Manufacturing in the U.S.
Manufacturing has always remained at the center of the U.S. economic growth. Other things being equal, growth in the manufacturing sector essentially drives higher production of goods, which leads to increased requirement of skilled and unskilled labor and a steady supply of raw materials for production. When the employment level increases, it brings a plenitude of opportunities for an economy, but most importantly, it drives the demand for goods and services. This will eventually lead to inflation, obeying the law of supply and demand. In financial markets, particularly in the case of the bond market, understanding the repercussions of inflation and subsequent impact on market interest rate (the Fed funds rate) is very essential for investors to make an informed investment decisions. This series focuses on the major macroeconomic indicators released last week (March 24-26) and their implications on both U.S. equity and bond markets.
On Monday, March 24, 2014, the Federal Reserve Bank of Chicago released the manufacturing data for the month end of February 2014. The index indicated a positive comeback after two months of poor manufacturing data, which was impacted by severe weather conditions. Production and income, higher sales, order, and inventories drove the index growth.
The Chicago Fed National Activity Index (or CFNAI)
The CFNAI is a monthly index designed to gauge the overall economic activity and inflationary pressure in a better manner. Released toward the end of each calendar month, the index is a weighted average of 85 monthly indicators of national economic activity. It is constructed to have an average value of zero and a standard deviation of one.
What did the latest reading indicate?
On a composite level, bullishness prevailed at 0.14 reading compared to January’s revised -0.45 reading. The growth in index was capped by a decline in the consumption and housing component, which eased off slightly but remained negative at -0.16, up from -0.19 for January. The consumption and housing component has been declining in Chicago continuously from past seven years now. The employment component dipped to -0.02 from a positive 0.11 in January. The production component rose to 0.26 compared to -0.38 during the severe cold of January. Sales/orders/inventories made a positive comeback at 0.06 level from January’s zero level.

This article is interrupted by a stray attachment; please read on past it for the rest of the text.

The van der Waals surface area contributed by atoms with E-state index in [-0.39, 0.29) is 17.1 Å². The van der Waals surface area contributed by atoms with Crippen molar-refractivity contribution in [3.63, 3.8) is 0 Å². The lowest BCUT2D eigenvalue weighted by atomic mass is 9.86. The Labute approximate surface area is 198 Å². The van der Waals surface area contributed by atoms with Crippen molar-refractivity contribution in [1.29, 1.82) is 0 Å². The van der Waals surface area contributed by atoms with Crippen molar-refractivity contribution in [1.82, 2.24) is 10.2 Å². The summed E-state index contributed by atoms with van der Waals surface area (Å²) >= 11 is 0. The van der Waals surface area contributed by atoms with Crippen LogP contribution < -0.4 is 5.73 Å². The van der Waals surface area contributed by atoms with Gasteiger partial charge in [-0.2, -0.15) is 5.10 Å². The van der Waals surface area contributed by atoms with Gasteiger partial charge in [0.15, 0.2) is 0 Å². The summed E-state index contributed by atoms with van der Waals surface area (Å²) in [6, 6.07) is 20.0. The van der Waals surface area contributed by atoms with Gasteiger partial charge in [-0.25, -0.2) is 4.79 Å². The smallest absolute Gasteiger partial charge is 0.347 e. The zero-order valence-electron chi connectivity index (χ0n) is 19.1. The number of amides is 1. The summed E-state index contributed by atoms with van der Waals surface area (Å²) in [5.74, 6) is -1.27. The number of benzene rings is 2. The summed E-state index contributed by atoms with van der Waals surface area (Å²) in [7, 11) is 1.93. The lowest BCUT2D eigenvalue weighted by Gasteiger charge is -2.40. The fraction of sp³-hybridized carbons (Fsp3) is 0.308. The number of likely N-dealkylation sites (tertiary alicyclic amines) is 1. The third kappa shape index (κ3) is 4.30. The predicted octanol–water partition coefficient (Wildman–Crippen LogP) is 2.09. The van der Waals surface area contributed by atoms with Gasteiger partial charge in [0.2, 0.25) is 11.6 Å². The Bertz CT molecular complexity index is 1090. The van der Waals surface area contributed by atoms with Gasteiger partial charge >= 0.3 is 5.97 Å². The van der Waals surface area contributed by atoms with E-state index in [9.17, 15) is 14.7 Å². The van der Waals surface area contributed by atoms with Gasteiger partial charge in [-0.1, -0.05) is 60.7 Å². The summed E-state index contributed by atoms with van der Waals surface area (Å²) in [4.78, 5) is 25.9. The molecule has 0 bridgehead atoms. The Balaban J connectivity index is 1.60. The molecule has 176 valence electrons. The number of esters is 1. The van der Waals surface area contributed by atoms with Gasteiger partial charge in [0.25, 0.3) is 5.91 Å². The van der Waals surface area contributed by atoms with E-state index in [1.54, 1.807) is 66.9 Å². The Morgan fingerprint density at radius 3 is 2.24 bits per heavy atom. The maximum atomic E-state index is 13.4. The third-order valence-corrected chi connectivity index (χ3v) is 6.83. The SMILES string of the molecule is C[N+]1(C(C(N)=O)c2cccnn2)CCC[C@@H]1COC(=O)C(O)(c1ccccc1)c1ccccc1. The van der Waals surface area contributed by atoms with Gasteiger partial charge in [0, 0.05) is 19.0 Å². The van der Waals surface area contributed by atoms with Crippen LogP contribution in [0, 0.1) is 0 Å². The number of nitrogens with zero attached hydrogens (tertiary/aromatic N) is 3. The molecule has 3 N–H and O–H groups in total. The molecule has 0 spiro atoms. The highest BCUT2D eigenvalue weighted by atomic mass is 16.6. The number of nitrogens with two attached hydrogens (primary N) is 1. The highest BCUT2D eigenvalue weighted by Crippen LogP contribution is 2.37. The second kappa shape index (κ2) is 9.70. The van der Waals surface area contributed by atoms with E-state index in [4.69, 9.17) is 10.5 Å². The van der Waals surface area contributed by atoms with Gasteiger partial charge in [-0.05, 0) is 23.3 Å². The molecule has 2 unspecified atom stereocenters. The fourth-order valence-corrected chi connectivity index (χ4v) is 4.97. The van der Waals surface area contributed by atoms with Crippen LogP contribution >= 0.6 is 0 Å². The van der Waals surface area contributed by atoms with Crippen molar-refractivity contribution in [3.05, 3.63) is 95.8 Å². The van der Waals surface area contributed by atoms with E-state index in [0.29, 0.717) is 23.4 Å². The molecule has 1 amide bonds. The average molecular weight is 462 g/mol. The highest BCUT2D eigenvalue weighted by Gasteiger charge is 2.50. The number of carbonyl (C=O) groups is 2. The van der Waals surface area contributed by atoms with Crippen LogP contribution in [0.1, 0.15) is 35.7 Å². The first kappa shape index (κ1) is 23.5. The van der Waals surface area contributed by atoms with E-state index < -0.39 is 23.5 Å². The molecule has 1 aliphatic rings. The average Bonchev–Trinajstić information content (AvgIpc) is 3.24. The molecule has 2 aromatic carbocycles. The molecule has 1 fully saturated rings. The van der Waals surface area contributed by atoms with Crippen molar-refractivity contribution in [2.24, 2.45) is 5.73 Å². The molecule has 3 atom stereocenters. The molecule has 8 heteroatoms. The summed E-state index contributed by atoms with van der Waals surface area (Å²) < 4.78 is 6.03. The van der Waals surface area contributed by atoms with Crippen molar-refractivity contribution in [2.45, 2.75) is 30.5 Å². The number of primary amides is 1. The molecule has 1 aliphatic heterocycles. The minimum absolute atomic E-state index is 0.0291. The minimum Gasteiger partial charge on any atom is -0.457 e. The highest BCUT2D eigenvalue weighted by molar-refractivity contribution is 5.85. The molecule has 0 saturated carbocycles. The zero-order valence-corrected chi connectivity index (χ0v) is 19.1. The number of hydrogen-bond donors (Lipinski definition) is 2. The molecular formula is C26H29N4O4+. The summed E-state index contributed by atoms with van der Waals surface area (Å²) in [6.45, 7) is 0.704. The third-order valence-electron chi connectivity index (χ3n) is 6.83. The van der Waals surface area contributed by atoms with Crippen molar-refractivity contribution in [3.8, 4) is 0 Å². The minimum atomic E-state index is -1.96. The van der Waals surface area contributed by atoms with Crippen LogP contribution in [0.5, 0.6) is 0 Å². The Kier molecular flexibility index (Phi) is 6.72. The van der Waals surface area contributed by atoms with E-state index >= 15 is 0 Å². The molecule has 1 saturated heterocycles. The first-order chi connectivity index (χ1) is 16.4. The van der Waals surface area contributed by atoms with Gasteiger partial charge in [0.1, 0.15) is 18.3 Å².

The index is highly correlated with the overall change in the U.S. economic conditions. When economy tends to move upward, the index shows a positive reading (a case of this week releases) which corresponds to growth in the economy, positively impacting operating performance of companies, thereby driving up valuations, and in turn, stock markets (SPY). However, bond market (BND) reacts negatively if, with economic growth, the inflation increases, prompting central banks to increase interest rates. As bond prices and interest rates share an inverse relationship, bond prices decline when the interest rates rise.
The index reflects financial and operational ability of some of the major manufacturing and industrial companies operating in Chicago. Some of the companies operating in the area such as General Electric Company (GE) and United Technologies Corporation (UTX) are constituents of the Industrial Select Sector SPDR (XLI) ETF. The index has posted 29.5% returns over the past one year. Fixed income investors can track iShares Industrials Sector Bond Fund (ENGN), which comprises 56% of the U.S. corporate bond market and has top holding in Verizon Communications (VZ).
Move on to the next part of the series to know how manufacturing activity fared in Richmond city.